Broken Telephone in Court Opinions

In my Academic Legal Writing book, I caution students who are writing law review articles against relying on court opinions’ factual assertions about social science evidence, or even about past cases. Always read, quote, and cite the original source, I tell them (though I realize, of course, that many lawyers don’t have the luxury of taking the research time to do that). Don’t let the intermediate source’s errors become your errors.

I just came across another interesting example, from the recent Florida same-sex adoption decision, In re Matter of Adoption of X.X.G. and N.R.G (emphasis added):

The Department says that there are disturbingly high domestic violence rates among same-sex couples. However, the Department selectively quotes the testimony by Dr. Peplau. In reality, Dr. Peplau testified that gay people or gay couples do not have higher rates of domestic violence than heterosexual couples. R. 811. In the population-based study cited by Dr. Peplau, “the highest rate of domestic violence, defined as physical assault or rape … was 20 percent, and that was for women in heterosexual relationships being attacked by their male partner.” R. 812. The rates for all other groups was lower. This was consistent with a study by the Centers for Disease Control, which found that over an eighteen-year period, ninety-five percent of female homicide victims were women killed by a male domestic partner. R. 814.

Ninety-five percent of female homicide victims were women killed by a male domestic partner — that struck me as suspiciously high. Unfortunately, I couldn’t track down the actual court record (“R. 814” is a cite to the record), even by contacting the court. But I e-mailed Dr. Peplau, who reported that she had testified about this CDC report, and in particular about this passage:

During 1981-1998, a total of 346,258 homicides were recorded in the SHR [Supplemental Homicide Reports] database, and a total of 381,408 homicides (excluding those involving legal intervention) were recorded in the vital records database. Among the SHR homicides, 16,809 were dropped from the analysis because they were classified as negligent manslaughter or justifiable homicide or were associated with legal intervention (i.e., homicide associated with police intervention). An additional 28,927 homicides were dropped from the analysis because they involved multiple victims aged >10 years or because the age, race, or sex of the victim was missing. Consequently, 300,522 SHR homicides were available for analysis. The average weight applied to the IPH [Intimiate Partner Homicide] counts to generate the estimated number of IPHs was the ratio of vital records homicides (381,408) to 300,522 or 1.28.

Of 300,522 records, SHRs recorded 35,601 (11.8%) IPHs (i.e., one victim aged >10 years) with complete information on age, race, and sex. After weighting, an estimated 45,513 (11.9%) IPHs occurred during 1981-1998. Of these 45,513, approximately 28,991 (63.7%) of homicides were perpetrated against females, 93.8% of males were victimized by females, and 99.5% of females were victimized by males.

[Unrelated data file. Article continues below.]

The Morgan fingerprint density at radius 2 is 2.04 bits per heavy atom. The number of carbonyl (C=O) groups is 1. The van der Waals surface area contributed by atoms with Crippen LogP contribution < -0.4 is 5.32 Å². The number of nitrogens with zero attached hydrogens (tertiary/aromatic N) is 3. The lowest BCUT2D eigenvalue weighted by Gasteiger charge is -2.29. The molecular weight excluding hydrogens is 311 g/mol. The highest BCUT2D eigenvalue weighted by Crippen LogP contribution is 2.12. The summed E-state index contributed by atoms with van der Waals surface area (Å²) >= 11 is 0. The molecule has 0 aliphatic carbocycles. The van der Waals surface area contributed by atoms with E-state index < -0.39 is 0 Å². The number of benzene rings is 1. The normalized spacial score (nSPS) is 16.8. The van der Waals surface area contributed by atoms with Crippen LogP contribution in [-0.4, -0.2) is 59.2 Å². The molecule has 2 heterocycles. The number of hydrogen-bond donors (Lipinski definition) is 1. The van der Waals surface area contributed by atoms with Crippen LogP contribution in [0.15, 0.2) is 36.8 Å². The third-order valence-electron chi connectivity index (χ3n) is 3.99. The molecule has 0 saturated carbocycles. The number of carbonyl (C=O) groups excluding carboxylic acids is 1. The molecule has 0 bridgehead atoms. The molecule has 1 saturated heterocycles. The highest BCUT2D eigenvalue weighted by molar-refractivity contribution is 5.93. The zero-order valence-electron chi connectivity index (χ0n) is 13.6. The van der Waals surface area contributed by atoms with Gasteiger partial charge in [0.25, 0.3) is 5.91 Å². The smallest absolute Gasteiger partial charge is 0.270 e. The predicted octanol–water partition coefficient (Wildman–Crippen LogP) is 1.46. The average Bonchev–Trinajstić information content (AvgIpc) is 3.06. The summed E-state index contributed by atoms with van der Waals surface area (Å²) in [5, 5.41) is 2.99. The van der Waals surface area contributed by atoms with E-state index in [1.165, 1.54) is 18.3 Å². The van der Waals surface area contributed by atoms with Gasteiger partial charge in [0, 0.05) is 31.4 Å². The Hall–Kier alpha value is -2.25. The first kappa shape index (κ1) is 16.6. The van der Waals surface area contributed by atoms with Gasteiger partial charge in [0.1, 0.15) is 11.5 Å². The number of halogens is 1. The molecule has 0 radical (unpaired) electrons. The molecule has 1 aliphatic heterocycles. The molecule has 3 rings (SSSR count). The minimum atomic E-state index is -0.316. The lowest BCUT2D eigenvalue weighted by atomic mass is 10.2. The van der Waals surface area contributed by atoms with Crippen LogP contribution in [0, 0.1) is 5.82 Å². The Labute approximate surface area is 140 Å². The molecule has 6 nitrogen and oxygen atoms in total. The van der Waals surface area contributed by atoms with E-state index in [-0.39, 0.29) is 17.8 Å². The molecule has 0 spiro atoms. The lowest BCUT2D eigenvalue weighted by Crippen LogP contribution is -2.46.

So the report was that 99.5% (not 95%) of those women who were killed by intimate partners (setting aside negligent homicides and justifiable homicides, such as defensive homicides) were women killed by male intimate partners, and only 0.5% were women killed by female intimate partners. Very different, I think, from “ninety-five percent of female homicide victims were women killed by a male domestic partner” (even setting aside the 95% vs. 99.5% discrepancy).

Now it may well be that the judges read the report or Prof. Peplau’s testimony correctly. The paragraph I quote from the court decision is indeed about the relative crime rates within lesbian couples as opposed to heterosexual couples, and the report is relevant to that (though if it’s used for that purpose, the 95% vs. 99.5% difference is very substantial, and one would also want to know how many female-female couples were around at the time in the first place, compared to male-female couples). But the court’s sentence summarizing the report is incorrect. If you rely on the court’s assertion in a future article about the fraction of female homicide victims were women killed by a male domestic partner, you’ll be badly wrong.

So, as I said, in your own scholarship you should read, quote, and cite the original source for the assertion, not an intermediate source (including a court opinion). Here’s another example, by the way, that I give in the book, from a U.S. Supreme Court opinion.

Even Supreme Court opinions can contain mistakes; for instance, Reno v. ACLU, where the Court struck down the first Internet indecency ban (the Communications Decency Act), said the following to distinguish two earlier cases:

The breadth of the CDA’s coverage is wholly unprecedented. Unlike the regulations upheld in Ginsberg [v. New York, 390 U.S. 629 (1968),] and [FCC v.] Pacifica [Foundation, 438 U.S. 726 (1978)], the scope of the CDA is not limited to commercial speech or commercial entities.

Sounds like you can confidently assert, citing Reno, that the restrictions in Ginsberg and Pacifica were limited to commercial speech or commercial entities.

Unfortunately, the Reno opinion was wrong. The Ginsberg law, which barred the sales of certain sexually themed magazines to minors, was not limited to commercial speech: Such magazines, even ones sold for money, do not qualify as commercial speech, a term that generally refers only to commercial advertising. The Pacifica regulation was not limited either to commercial speech or to commercial entities; the broadcast in Pacifica itself was noncommercial speech carried by a nonprofit, noncommercial radio station. Whoops.

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